watching the film. This may include your personal impression of what the film looks,
feels, and sounds like. In other words, what stands out in your mind when you think
about this particular film?
4) Analysis
– In order to explain your impression of the film, consider how well the film utilizes
formal techniques and thematic content. How do the film’s formal techniques (such
as cinematography, editing, mise-en-scène, lighting, diegetic and non-diegetic sound,
genre, or narrative) affect the way the film looks, feels, and sounds to you? How
does the thematic content (such as history, race, gender, sexuality, class, or the
environment) affect your experience and interpretation? Also, do the formal
techniques work to forward the thematic content?
5) Conclusion/Evaluation
– The closing of your film review should remind the reader of your general thoughts
and impressions of the film. You may also implicitly or explicitly state whether or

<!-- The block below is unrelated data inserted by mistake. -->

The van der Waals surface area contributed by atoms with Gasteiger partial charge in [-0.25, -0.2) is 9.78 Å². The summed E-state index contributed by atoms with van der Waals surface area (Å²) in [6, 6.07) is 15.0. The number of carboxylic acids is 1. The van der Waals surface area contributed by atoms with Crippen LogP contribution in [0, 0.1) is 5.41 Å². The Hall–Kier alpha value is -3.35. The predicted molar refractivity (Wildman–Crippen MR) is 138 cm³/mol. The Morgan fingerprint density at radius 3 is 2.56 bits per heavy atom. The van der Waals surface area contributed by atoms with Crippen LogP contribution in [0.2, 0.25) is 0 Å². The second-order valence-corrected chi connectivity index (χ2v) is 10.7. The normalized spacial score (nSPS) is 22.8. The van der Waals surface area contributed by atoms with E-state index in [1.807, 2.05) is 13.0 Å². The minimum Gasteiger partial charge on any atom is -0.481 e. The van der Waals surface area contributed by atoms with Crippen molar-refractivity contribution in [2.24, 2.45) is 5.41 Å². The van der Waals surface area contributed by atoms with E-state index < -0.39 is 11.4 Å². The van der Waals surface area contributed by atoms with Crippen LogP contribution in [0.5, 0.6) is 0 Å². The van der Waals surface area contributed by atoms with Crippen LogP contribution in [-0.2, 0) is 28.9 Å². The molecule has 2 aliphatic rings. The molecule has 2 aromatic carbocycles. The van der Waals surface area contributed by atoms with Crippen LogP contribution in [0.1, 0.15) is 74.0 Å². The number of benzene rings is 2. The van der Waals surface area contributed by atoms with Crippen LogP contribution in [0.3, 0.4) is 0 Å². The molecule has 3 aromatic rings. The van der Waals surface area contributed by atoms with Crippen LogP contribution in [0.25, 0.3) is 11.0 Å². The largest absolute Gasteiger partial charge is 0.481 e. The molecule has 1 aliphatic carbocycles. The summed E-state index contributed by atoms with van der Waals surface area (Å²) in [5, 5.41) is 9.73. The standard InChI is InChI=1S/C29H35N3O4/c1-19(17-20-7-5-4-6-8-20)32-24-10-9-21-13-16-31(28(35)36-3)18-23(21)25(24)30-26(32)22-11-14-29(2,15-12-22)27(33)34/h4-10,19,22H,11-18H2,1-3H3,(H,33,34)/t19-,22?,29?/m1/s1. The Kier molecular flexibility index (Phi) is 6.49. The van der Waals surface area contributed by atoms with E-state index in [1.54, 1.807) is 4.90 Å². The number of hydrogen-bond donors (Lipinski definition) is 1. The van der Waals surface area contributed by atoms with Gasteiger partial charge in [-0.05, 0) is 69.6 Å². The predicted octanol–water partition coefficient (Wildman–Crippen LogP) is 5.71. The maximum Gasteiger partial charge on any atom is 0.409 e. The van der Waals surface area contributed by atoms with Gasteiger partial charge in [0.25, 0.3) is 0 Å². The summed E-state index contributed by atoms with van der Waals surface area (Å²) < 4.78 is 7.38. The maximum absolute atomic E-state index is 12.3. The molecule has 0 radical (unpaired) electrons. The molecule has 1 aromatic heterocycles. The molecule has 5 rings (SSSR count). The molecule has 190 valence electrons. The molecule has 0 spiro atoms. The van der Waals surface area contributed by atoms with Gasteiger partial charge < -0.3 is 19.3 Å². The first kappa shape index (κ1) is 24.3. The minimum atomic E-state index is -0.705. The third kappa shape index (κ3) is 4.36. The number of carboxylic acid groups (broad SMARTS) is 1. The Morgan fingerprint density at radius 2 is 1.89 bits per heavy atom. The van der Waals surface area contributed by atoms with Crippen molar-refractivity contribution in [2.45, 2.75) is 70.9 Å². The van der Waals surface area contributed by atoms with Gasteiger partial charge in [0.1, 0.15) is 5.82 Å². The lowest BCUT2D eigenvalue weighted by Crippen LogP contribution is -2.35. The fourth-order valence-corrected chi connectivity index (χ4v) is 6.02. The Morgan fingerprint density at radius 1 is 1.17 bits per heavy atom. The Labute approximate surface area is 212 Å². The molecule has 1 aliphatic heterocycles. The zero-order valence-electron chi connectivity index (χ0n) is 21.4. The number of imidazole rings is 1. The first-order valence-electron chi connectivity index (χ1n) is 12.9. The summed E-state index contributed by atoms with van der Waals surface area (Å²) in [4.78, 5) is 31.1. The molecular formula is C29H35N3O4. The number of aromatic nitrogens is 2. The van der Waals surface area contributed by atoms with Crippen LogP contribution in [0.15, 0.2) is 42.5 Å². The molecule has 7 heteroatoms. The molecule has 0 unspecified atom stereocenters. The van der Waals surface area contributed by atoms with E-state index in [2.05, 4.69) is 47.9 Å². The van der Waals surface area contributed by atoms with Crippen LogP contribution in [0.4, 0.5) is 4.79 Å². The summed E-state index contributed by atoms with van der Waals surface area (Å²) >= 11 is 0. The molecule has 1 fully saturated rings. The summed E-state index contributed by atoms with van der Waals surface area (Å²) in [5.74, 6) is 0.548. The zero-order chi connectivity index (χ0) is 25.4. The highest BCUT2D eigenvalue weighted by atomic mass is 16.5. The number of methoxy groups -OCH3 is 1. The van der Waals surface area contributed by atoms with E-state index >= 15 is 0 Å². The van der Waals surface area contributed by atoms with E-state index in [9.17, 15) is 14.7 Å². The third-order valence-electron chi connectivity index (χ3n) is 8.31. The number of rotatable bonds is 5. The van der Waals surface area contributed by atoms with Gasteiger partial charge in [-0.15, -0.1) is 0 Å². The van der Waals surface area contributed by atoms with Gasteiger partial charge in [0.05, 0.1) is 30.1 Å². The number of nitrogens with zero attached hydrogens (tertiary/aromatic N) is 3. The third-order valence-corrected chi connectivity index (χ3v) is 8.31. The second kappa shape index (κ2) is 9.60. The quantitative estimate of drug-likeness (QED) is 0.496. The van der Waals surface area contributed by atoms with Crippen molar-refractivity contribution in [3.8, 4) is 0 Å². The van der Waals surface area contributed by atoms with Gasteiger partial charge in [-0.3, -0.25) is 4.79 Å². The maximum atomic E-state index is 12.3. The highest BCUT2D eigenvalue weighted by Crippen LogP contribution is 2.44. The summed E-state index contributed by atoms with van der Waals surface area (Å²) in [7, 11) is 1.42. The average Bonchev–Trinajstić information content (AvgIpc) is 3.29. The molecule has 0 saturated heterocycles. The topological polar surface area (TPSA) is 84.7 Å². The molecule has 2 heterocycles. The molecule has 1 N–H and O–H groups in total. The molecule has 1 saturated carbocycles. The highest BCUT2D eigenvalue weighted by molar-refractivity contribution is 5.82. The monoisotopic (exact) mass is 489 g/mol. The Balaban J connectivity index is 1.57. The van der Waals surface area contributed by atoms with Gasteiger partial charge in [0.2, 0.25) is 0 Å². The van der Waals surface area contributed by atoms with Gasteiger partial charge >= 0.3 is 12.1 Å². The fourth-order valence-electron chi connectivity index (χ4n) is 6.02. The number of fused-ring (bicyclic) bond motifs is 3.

not you recommend the film. Make sure to remind the reader of why the film is or is
not worth seeing.
Examples of Film Reviews
One of the best ways to learn how to write a film review is simply by reading good film reviews.
You can find examples in most major newspapers and magazines. Check out the arts and
entertainment sections of The New York Times, The Washington Post, The Guardian, The New
Yorker, The Atlantic, or Rolling Stone. Duke Writing Studio 3 Recommended Texts
Corrigan, Timothy. A Short Guide to Writing about Film. New York: Longman, 2001.
Part of Longman’s Short Guide series, Corrigan discusses different approaches to film
and provides useful tips on ways to begin writing about film. The book includes a